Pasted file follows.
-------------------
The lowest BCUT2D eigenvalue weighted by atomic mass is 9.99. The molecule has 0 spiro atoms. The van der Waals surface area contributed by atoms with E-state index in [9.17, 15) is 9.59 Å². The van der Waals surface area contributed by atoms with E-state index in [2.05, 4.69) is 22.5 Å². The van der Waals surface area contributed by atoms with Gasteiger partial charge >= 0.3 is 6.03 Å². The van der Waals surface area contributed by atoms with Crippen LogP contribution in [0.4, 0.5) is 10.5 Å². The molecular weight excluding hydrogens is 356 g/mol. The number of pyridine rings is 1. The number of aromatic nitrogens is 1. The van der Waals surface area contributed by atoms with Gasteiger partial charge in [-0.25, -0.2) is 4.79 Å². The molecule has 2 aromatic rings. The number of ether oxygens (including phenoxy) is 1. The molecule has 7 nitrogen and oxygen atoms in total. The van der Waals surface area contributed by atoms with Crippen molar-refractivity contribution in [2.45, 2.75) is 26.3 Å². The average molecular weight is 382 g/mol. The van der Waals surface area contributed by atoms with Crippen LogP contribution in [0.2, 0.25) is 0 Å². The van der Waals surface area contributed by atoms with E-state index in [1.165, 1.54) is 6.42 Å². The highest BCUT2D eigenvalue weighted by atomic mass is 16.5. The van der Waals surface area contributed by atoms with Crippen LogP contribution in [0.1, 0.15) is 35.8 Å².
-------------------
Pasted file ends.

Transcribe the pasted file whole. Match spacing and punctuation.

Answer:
The lowest BCUT2D eigenvalue weighted by atomic mass is 9.99. The molecule has 0 spiro atoms. The van der Waals surface area contributed by atoms with E-state index in [9.17, 15) is 9.59 Å². The van der Waals surface area contributed by atoms with E-state index in [2.05, 4.69) is 22.5 Å². The van der Waals surface area contributed by atoms with Gasteiger partial charge >= 0.3 is 6.03 Å². The van der Waals surface area contributed by atoms with Crippen LogP contribution in [0.4, 0.5) is 10.5 Å². The molecular weight excluding hydrogens is 356 g/mol. The number of pyridine rings is 1. The number of aromatic nitrogens is 1. The van der Waals surface area contributed by atoms with Gasteiger partial charge in [-0.25, -0.2) is 4.79 Å². The molecule has 2 aromatic rings. The number of ether oxygens (including phenoxy) is 1. The molecule has 7 nitrogen and oxygen atoms in total. The van der Waals surface area contributed by atoms with Crippen molar-refractivity contribution in [2.45, 2.75) is 26.3 Å². The average molecular weight is 382 g/mol. The van der Waals surface area contributed by atoms with Crippen LogP contribution in [0.2, 0.25) is 0 Å². The van der Waals surface area contributed by atoms with E-state index in [1.165, 1.54) is 6.42 Å². The highest BCUT2D eigenvalue weighted by atomic mass is 16.5. The van der Waals surface area contributed by atoms with Crippen LogP contribution in [0.1, 0.15) is 35.8 Å².